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Abstract

Abstract Background Copayments are implemented in many health care systems. The effect of copayments differs between countries. Up to now, patients’ attitudes regarding copayments are mainly unknown. Objectives Thus, the goal of our analysis was to explore adult patients’ attitudes in Germany and Norway towards copayments as a steering tool. Methods We conducted a qualitative comparative study. Episodic interviews were conducted with 40 patients in Germany and Norway. The interviews were analysed by thematic coding in the framework of grounded theory. All text segments related to copayments were analysed in depth for emerging topics and types. Results We found three dimensions of patients’ attitudes towards copayments: the perceived steering effect, the comprehensibility, and the assessment of copayments. The perceived steering effect consists of three types: having been influenced by copayments, not having experienced any influence and the experience of other persons to be influenced. The category comprehensibility describes that not all patients understand rules and regulations of copayments and its caps. The assessment of copayments consists of nine subcategories, three of which are rather negative and six of which are rather positive. In all three dimensions the patterns between the German and Norwegian sub-samples differ considerably. Conclusions The results of our study point at the importance of communicating clear rules for copayments which are easily comprehensible. Comprehensibility, copayments, Germany, Norway, patients’ perspective, qualitative research Background Copayments are an important feature in many health care systems (1). They serve two main functions, first, as a steering tool and, second, as a source of funding. There are three types of copayments: deductibles, copayments in their narrower sense and maximum coverage plans. In this article, we focus on copayments in their narrower sense, also called out-of-pocket-payments. They are a share of the actual costs for seeing a doctor or of pharmaceuticals which the patient has to pay. These out-of-pocket-payments are common in many countries no matter which health care type they belong to (1). There are two concepts underlying the assumed steering effect of copayments. The first idea is that copayments are an instrument to raise the cost-awareness of patients. The second idea is that they make health care services less like a flat rate service (2). This, in turn, assumes, that patients are capable to discern ‘useful’ from ‘superfluous’ services and that copayments stop them from falling for moral hazards (3). Moral hazard means the temptation to use services to a greater extent than one usually would for what has already been paid for, for example by an insurance premium or taxes. However, evidence tends to show copayments are more likely to have a blunt effect because patients are not capable to distinguish between necessary and unnecessary services (4). Best-known evidence for the steering effect of copayments is the ‘Health Insurance Experiment’ conducted by the RAND Corporation in the late 1970s and early 1980s. The experiment showed a clear relation between copayments and utilization, however, it has a several shortcomings. Next to ethical issues no consideration was paid to the cultural, temporal, and methodological implications of the study (5). This makes it difficult to draw valid conclusions for outside the USA. For Belgium and France, studies showed no relevant effect of copayments on health care utilization (6,7). However, poorer groups in society or chronically ill with a higher need of utilizing services tend to refrain from or even delay necessary visits to the doctor because of copayments (8–11). A measure to reduce these unintended, negative health and social effects are caps to copayments. The differing effects of copayments in the different studies have not yet been sufficiently explained. Skriabikova et al. (12) suggest that ‘consumer attitudes, experience and culture’ play a role in the effects of copayments, however, measures of these factors are usually not included in the according studies. O’Reilly et al. (13) conducted a survey regarding patients’ attitudes towards copayments for GP services in Ireland. They see a need for more research on the underlying motives for support for or opposition to copayments. Benedetti et al. (14) found limited knowledge of patients regarding copayments in a US study. One of the few qualitative studies was conducted by Doran et al. (15) who researched Australian patients’ attitudes towards copayments for medication. They found costs not to play a fundamental role. An Irish study researched patients’ attitudes towards a 50 cent copayment for medication (16): patients’ attitudes were somehow accepting but sceptical. Another study conducted by Schafheutle et al. (17) shows that patients follow several strategies to reduce their medication cost. In summary, it can be stated that regarding the widespread use of copayments there is little research on a more comprehensive perspective of patients regarding copayments. Especially, we could not find any qualitative study including patients from more than one health care system. There are several comparative studies from an economical health care system perspective, however, they do not include the patients’ perspective (18–20). Thus, there is a need for more knowledge on the patients’ attitudes towards copayments. Knowledge on patients’ attitudes might allow to explain the differences in effects of copayments. Copayments in Norway and Germany We chose to compare Norway and Germany, because they are similar regarding social structure, morbidity and mortality. Norway has a tax-based health care system while Germany has a social insurance system of the Bismarck type. However, general practitioners (GPs) are working mainly self-employed in both countries. The gross national income per capita is higher in Norway than in Germany [in 2011: 88430$ versus 47360$ (21)] mainly due to oil production. The Gini-Index as a parameter for inequity is in Norway slightly lower than in Germany [in 2011: 25.5 versus 30.1 (22)]. Norway and Germany differ greatly in the use of health services as well as regarding the amount and type of copayments. In both countries, there are or were copayments for visiting the doctor and for medication, but the approaches differ. Germany had opted for a quarterly lump-sum service charge of 10 euros (Praxisgebühr, lit. ‘practice charge’) for each adult patient for any number of consultations and referrals within the particular quarter (23). This practice charge did not prove to have an effect on health care utilization in the mid- and long-term (24). Hence, the practice charge was abolished in 2013. In contrast, out-of-pocket payments in Norway are, as a general rule, paid for every new consultation or service by every adult patient. Fees are graduated according to the kind and daytime of service and the qualification of the provider. Copayments for medication in Germany are in general 10% of the price with a minimum of 5 euros and a maximum of 10 euros per package. There are several additional rules, partly depending on individual contracts of public health insurances with specific pharmaceutical companies. In Norway, there is a distinction between medication for serious and chronic diseases and other medications. The public social insurance pays a larger or major part for medications for serious and chronic diseases. The patient just has to pay a copayment. Other medication usually has to be paid in full by the patient. Copayments for medications for chronic diseases have a cap. There is no such limit for other medications. Patients with low income or suffering from certain illnesses get a taxation reduction in case of high expenditure on nonaddictive medications. Norway has introduced caps for copayments in the early 1980s, Germany followed in 2004 (23,25). Germany limits private expenditures for all kinds of copayments on all reimbursable services, pharmaceuticals, and appliances to 2% of the gross household income (1% for chronically ill) per year (23). Norway, in contrast, applies two separate caps independent of the actual income: one for seeing doctors, psychologists, treatment in hospitals, doing X-rays, copayments for pharmaceuticals and patient transport (cap EUR 240), while the other cap limits copayments for physiotherapy, treatment by dentists, or treatment abroad [cap EUR 210; (26–28)]. In both countries, copayments are a relevant source of funding: in 2012, 12% of the expenditure on health in Germany was paid by private out-of-pocket payments and 15% of the expenditure on health in Norway (29). However, this figure includes more than just copayments and incorporates all privately paid health expenditures. Hence, the research question of this article reads: what are adult patients’ attitudes in Germany and Norway towards copayments as a steering tool? And, do these attitudes differ systematically between these two countries? Methods We conducted a comparative qualitative study in the methodological framework of grounded theory (30). In the study, there were three methodological approaches: qualitative interviews with 40 patients, participant observation in overall eight primary care practices—both equally divided between Germany and Norway—and a context analysis of health care system factors emerging during the analysis. Results from the concurrent participant observation in overall eight primary care practices were not entered in the analysis for this article. Field access was gained via eight primary care practices, four in Norway, four in Germany. In both countries, two practices were situated in a rural setting and two in an urban setting. On at least 2 days, all patients in these practices received a short questionnaire, informing them about the study and asking them to participate in a qualitative interview. Furthermore, these potential interviewees were asked for their age, gender, number of chronic conditions and number of visits to the doctor over the last 3 months. From this pool of 280 potential interviewees, we chose the Norwegian interviewees by theoretical sampling and matched the German interviewees. There were 40 participants, 20 in Germany and 20 in Norway born between 1931 and 1990. Eighteen of the participants were female and 22 male. Twenty-two of the interviewees went to a GP in an urban setting and 18 in a rural setting. The interviews conducted were episodic interviews. Episodic interviews are semi-structured qualitative interviews containing a narrative part relating to the interviewee’s experiences and abstract questions. The interviews were conducted in the years 2012 till 2014. Selected interviews were coded line-by-line to develop an initial thematic structure. Then, we coded all interviews and refined the codes and thematic structure. For a further analysis regarding the attitudes towards copayments as a steering tool, we chose all segments coded with ‘copayments’, ‘financing’, ‘costs’, or ‘self-pay’. These text-segments were analysed further for dimensions of attitudes towards copayments and recurring themes and categories as well as types. All participants gave their written informed consent to participate in the study. The study was approved by the local ethics committees in Germany and Norway. A more detailed description of the study design is available in the study protocol (31). All quotes in this article are followed by the study-ID of the interviewee, including a D for patients from the German sample and N for patients from the Norwegian sample. I denotes the interviewer and P the interviewee. Results We found three dimensions regarding attitudes towards copayments: the perceived steering effect, the comprehensibility, and the assessment of copayments. Perceived steering effect of copayments The dimension ‘Perceived Steering Effect of Copayments’ describes how the interviewees perceive the actual steering effect of copayments. We could find three types of interviewees regarding this aspect. The first type are respondents who perceived that copayments had a steering effect on themselves. They reported to have postponed consultations with a doctor for financial reasons. Typical is the following quote of a 40-year-old woman: It was annoying, because I postponed particular diseases, most often those which appeared at the end of the quarter year. Then I said to myself, let’s wait. Let’s wait, because otherwise, you’ve to pay twice. That’s how it is. (D06) To understand the interviewee’s explanation, it is important to know that the copayment for a visit to the physician in outpatient care had to be paid only once in each quarter in Germany. Another type of interview partner were those stating that they themselves had not been influenced, but knew others who were. This type can be summarized by the following quote: We can still afford that [, the copayments], but many others are not able. Then, there was this thing with the ten euros [practice charge]. Many people didn’t see the doctor because they didn’t have these ten euros. And people say, this girl here [in the neighbourhood] died because she did not have these ten euros. If she had gone to see the doctor, she would still be alive. (D03) A third type consists of those who neither see any influence on themselves nor report any influence on people they know of. A typical example is the following: Money doesn’t play a role. And it’s also so convenient, it’s so little money [we have to pay], that has never played a role for me. (N11) However, it is important to notice that whereas interviewees stated that copayments did not influence them personally they mention that copayments might influence peoples’ behaviour in general. For example people stated sometimes that Germans visit the doctor so often because no copayment is necessary. These statements highlight that they assume a general steering effect of copayments on health care utilization. Table 1 shows the distribution of the three types in the qualitative sample. While the Norwegian interviewees experienced nearly uniformly no steering effect of copayments, the types were more equally distributed in the German sample. Table 1. Distribution of three types of perceived steering effect of copayments in the qualitative interview material of 20 German and 20 Norwegian interviewees (n = 40) Type  Norway  Germany  Influenced me  1  4  Influenced others  1  3  Did not influence  18  12  NA  0  1  Type  Norway  Germany  Influenced me  1  4  Influenced others  1  3  Did not influence  18  12  NA  0  1  NA, not applicable. View Large Table 1. Distribution of three types of perceived steering effect of copayments in the qualitative interview material of 20 German and 20 Norwegian interviewees (n = 40) Type  Norway  Germany  Influenced me  1  4  Influenced others  1  3  Did not influence  18  12  NA  0  1  Type  Norway  Germany  Influenced me  1  4  Influenced others  1  3  Did not influence  18  12  NA  0  1  NA, not applicable. View Large Comprehensibility of copayments In the German sample of the interviewees, for some participants the rules regarding copayments appeared not to be comprehensible: That’s when you say, they are not quite right in the head: For [medications produced by] one manufacturer I need to pay co-payments, for those by another manufacturer I do not need to pay. And I cannot comprehend all this. (D14) However, not only the rules for in which cases copayments have to be paid but also the rules how to get a remission from copayments once you have exceeded the maximum amount seem to be difficult to understand. One example is the following patient who thinks to be eligible for such a waiver and tried to get one: P: However, I have to pay copayments for the medications I get prescribed. I do not have a remission. We wanted to get one, but they didn’t do it. I always have to pay five euros or seven euros or so. I: So, you don’t have a remission? So, you do not exceed the maximum? P: Oh, I always have to pay. I’ve broached that. Wouldn’t it be better, if I do not have to pay for it with the minimal pension I get? However, I always have to pay for it. And there was this almoner here, and I addressed this topic. But she didn’t do anything. […] Well, but I always have to pay copayments. I haven’t got a waiver yet. […] I broached that topic several times. I said it, but nothing has changed. (D18) This interviewee seems not to know who is responsible to waive the copayments, which requirements have to be fulfilled, and what he has to do in order to get such a waiver. This can be highlighted also by an interviewee who has experience with health care services in both Germany and Norway: P1: And how many copayments I’ve paid, that’s registered at the Norwegian social insurance office. And as soon as I’ve reached the limit, I get the waiver, and everything I’ve paid too much gets re-transferred to my bank account. P2: I do not need to care. P1: And I do not need to care about it my own. I do not need to think about it. I do not have to collect receipts as I had to in Germany. (N13) Accordingly, while in the German sub-sample some interviewees report problems in the comprehensibility of the rules, the Norwegian interviewees did not mention such difficulties. Assessment of copayments Regarding the general assessment of copayments, we could find nine topics. Three with a negative tendency towards copayments: disgrace, commerce and burden. These rather negative assessment types can be contrasted to six with a more positive tendency: the importance of the cap, the perception of copayments as undramatic and fair, health care services as privilege, the educational effect of copayments and health as worth it. A rather negative assessment of copayments The most negative assessment of copayments is the view some German interviewees took. They dispraised copayments as a cruel disgrace: This form of financing the healthcare system is a disgrace. (D14) They highlight that they perceive copayments as inhuman, as in general not acceptable in a social welfare state. This relates to another group of interviewees who regard copayments as being indicative for a negative commerce orientation of the health care system: If they [the healthcare insurances] impel it like the pharmacies do; that’s all just commerce, nothing else. (D19) Thus, interviewees arguing in these two categories regard an economical perspective on health care as generally not acceptable. Hence, the third negative category is more strongly related to the individual perspective. Interviewees of this category highlight that copayments can be a burden for individuals: Well, the financial burden for some of these things is enormous. (D02) Thus, negative assessments of copayments can be more generalized opposing a financial dimension of health care in general or more devoted to the impact of the individual burden of copayments. A more positive assessment of copayments In contrast to these negative stances, several more positive aspects of copayments are mentioned by other interviewees. Instead of perceiving copayments as a burden, some interviewees highlight that the amount of copayments is not dramatic: They [copayments] are nothing dramatic at all. (D11) Some even see it as just a small amount to pay: That is not really a price to pay if you go to such a public doctor. (N20) Connected to assessing the financial burden of copayments as negligible is the role of the cap of copayments. Thus, some of the interviewees highlight the importance of the limit of copayments for their assessment: Costs with visiting the doctor? No, I think that in particular that little bit is absolutely all right. You shall stand for this copayment, and then you get the healthcare exemption card. (N17) The cap is perceived as an important factor to assess copayments and is considered as fair: I: That means you assess these 200, 250 [euros of copayments] as … P: Yes, as fair. (D16) Some interviewees, in particular those, who experienced having a severe disease resulting in high treatment costs highlighted that it is a privilege to get health care paid and how grateful they are. And beyond this gratefulness they assess copayments as a minor amount of money. Other interviewees highlight that health is worth paying what needs to be paid: If health is at stake and I need to see the doctor, then money doesn’t play a role. (N13) Finally, several interviewees highlight that copayments fulfil an educational goal and steer on an abstract level: Well, that’s at least something the state has achieved: Because [of copayments] people didn’t see the doctor so often anymore. (D06) Thus, the positive views of copayments are mainly related to assessing the burden by copayments as small or at least acceptable. This is either due to the relatively small amount of the single copayments or the relatively small overall amount of copayments because of the cap. Table 2 shows the distribution of the different categories in assessing copayments in the qualitative sample. It shows that the assessment of copayments is different between the German and the Norwegian sub-sample. In the German sub-sample, all categories are mentioned, especially also the more negative ones. In the Norwegian sub-sample, the negative categories have not been mentioned and the limit of copayments it is described as undramatic. Table 2. Frequency of mentioned categories regarding the assessment of copayments in the qualitative interview material of 20 German and 20 Norwegian interviewees (participants can count multiple times, n = 40) Category  Norway  Germany  Disgrace  0  2  Burden  0  5  Commerce  0  3  Importance of limit  8  1  Undramatic  10  3  Fair  3  1  Privilege  3  3  Educational effect  3  4  Health is worth it  3  3  NA  5  3  Category  Norway  Germany  Disgrace  0  2  Burden  0  5  Commerce  0  3  Importance of limit  8  1  Undramatic  10  3  Fair  3  1  Privilege  3  3  Educational effect  3  4  Health is worth it  3  3  NA  5  3  NA, not applicable. View Large Table 2. Frequency of mentioned categories regarding the assessment of copayments in the qualitative interview material of 20 German and 20 Norwegian interviewees (participants can count multiple times, n = 40) Category  Norway  Germany  Disgrace  0  2  Burden  0  5  Commerce  0  3  Importance of limit  8  1  Undramatic  10  3  Fair  3  1  Privilege  3  3  Educational effect  3  4  Health is worth it  3  3  NA  5  3  Category  Norway  Germany  Disgrace  0  2  Burden  0  5  Commerce  0  3  Importance of limit  8  1  Undramatic  10  3  Fair  3  1  Privilege  3  3  Educational effect  3  4  Health is worth it  3  3  NA  5  3  NA, not applicable. View Large Discussion In this study, we researched patients’ attitudes towards copayments as a steering tool in Norway and Germany. We found three dimensions of patients’ attitudes towards copayments as a steering tool: the perceived steering effect, the comprehensibility and the general assessment of copayments. A limitation of our study is that there might be a selection bias: because we recruited participants from patients in health care centres, only persons who were willing and able to pay copayments were included in the pool of potential participants. However, for the German sub-sample we could show that there is only a small difference of those interested in taking part in such an interview and the general population. This potential selection bias should be addressed in quantitative follow-up studies by including the socio-economic status of the participants. Another limitation is that copayments for visiting a physician in outpatient care have been abolished in Germany during the course of our study. However, the interviewees still vividly remembered the times of the copayments. The aspect of the comprehensibility of copayment regulations is rarely discussed in literature: Benedetti et al. (14) showed for respondents from a private insurance in the US health care system that 4.4% of the respondents did not know correctly if they had to pay copayments for a consultation and only half of the respondents knew the amount of copayments they had to pay correctly. This is in line with the findings of Hsu et al. (32), who found in another US survey that only half of the respondents knew the amount of their copayments correctly. In a focus group with elderly in the USA, Cline et al. (33) found the aspect of drug benefit comprehensibility which is similar to our dimension of comprehensibility: the regulations were often not comprehensible to the elder patients taking part in Cline’s study. In our qualitative study, there seems to be a difference in comprehensibility between Norway and Germany, comprehensibility being no issue in Norway and a problem for some patients in Germany. This difference in the perceived comprehensibility of copayments might relate to the different rules in the two countries: in Norway, all payments are registered automatically in a central register so that the waiver is sent automatically to the patient in question once the individual copayments have exceeded the fixed amount. In Germany, in contrast, patients need to collect receipts from physician, pharmacies, hospitals, etc. to apply for a waiver to their sickness fund once the amount relative to their income is exceeded. Therefore, patients in Germany need to have organizational skills. This might be inappropriate especially for the ill, disabled, less educated and vulnerable patients and might explain the difference in reported comprehensibility. The divergent assessment of copayments in our study fits to the findings of Sinnott et al. (16) who found diverging assessment of a 50 cent copayment on drugs. They found varying perceptions of copayments from a relevant burden to nothing dramatic. The different patterns of distribution in both samples of our study point towards a different view of copayments in Norway and Germany. In Norway, the function as a financing instrument of copayments seems to dominate. The participants usually saw copayments as a normal part of using the health care system and did mainly not attribute any individual influences on their behaviour. This might be connected to the long existence of copayments in Norway, and their origin in the rather small amount that was initially covered by the health care system. In Germany, patients found the role of copayments less clear, and there was a relevant opposition against copayments. This more critical view is in line with the findings of a survey conducted by Wendt et al. (34) who found an opposition in the German population against higher payments or less service. The different assessment of copayments might be also have been influenced by the different way of paying for the health care system. Paying for health care indirectly through taxes might not as much lead to the feeling of being entitled to a full-scale coverage as paying an individual health care insurance fee. Additionally, our results reveal that an important factor to perceive copayments as fair is a cap for copayments. That this cap is perceived less important for fairness in Germany than in Norway should be further explored. Possible reasons in Germany are that the height of the cap depends on the individual disease status and the individual income and that patients have to collect their receipts actively and apply for a remission reaching the cap. This is contrasted by the Norwegian system with a high degree of automatism. In Norway, the administration and not the patient have to know the rules. Thus, the procedures for copayment caps might influence their perception implicitly. Conclusions Our study highlights that the procedures around and comprehensibility of copayments might be of importance for the perception and understanding of copayments in the population and thereby influence their acceptance. In future, studies on the steering effect of copayments, the individual concepts of copayments should be taken into account. Our results may help to operationalize these concepts for quantitative measurements of such factors. Future studies should explore the interplay of the socio-economic status, health literacy, the perceived steering effect, individual concepts of copayments and the comprehensibility in a quantitative way. The results emphasize that when communicating about copayments one should distinguish the steering function of copayments from the financing function. To relieve patients from the burden to administrate their own copayments, automated caps might be an important measure to increase the acceptance of copayments. Declaration Funding: the study has been funded by the Deutsche Forschungsgemeinschaft (DFG—HE6399/1-1 and HE6399/1–2). Ethics: the study was approved by the local ethics committees in Germany and Norway. Conflict of interest: none. Acknowledgements We thank all researchers and students who contributed to the study, namely Anne-Katharina Koch, Kevin Schröder, Jona Ober, Christina Wagenknecht, Anne Bretschneider, Stephan Bilkenroth, Yvonne Marx, Sigurd Skrondal, Sabina Sendrowicz, Sebastian Huter, Jan Islei, Thomas Lichte, Markus Herrmann and Uwe Flick. Especially, we thank all GPs who allowed us to do participant observation in their practices and all interviewees. References 1. Bíró A. Copayments, gatekeeping, and the utilization of outpatient public and private care at age 50 and above in Europe. Health Policy  2013; 111: 24– 33. Google Scholar CrossRef Search ADS PubMed  2. Drummond M, Towse A. Is it time to reconsider the role of patient co-payments for pharmaceuticals in Europe? 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For permissions, please e-mail: journals.permissions@oup.com. This article is published and distributed under the terms of the Oxford University Press, Standard Journals Publication Model (https://academic.oup.com/journals/pages/about_us/legal/notices)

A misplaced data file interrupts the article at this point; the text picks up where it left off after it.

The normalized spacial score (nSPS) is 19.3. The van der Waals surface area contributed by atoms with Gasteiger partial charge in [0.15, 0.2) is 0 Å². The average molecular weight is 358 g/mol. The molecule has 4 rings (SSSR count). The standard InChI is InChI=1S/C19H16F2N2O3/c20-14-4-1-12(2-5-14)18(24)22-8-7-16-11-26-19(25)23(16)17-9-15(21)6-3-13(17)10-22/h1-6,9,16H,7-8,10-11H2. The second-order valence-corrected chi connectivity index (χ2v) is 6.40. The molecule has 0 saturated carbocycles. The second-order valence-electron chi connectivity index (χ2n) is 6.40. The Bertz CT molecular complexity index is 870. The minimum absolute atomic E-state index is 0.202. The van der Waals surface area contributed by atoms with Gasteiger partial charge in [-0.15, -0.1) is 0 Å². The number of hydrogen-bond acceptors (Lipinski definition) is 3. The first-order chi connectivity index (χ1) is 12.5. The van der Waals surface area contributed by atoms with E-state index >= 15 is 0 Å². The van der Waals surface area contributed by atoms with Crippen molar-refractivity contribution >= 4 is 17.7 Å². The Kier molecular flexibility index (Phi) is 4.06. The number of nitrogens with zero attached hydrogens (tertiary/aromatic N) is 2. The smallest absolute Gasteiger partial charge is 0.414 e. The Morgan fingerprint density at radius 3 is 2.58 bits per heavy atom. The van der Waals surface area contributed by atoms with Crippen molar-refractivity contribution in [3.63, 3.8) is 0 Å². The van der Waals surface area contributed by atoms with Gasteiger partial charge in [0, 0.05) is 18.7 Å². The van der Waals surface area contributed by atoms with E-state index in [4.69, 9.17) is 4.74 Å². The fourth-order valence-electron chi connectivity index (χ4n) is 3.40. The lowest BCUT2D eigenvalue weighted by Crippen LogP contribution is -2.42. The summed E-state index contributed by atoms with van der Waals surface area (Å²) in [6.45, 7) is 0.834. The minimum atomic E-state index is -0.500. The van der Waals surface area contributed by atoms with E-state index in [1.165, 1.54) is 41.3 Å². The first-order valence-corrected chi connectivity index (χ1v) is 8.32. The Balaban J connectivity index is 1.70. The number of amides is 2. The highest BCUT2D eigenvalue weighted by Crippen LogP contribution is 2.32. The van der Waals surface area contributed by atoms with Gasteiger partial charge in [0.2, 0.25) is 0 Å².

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Family PracticeOxford University Press

Published: Sep 16, 2017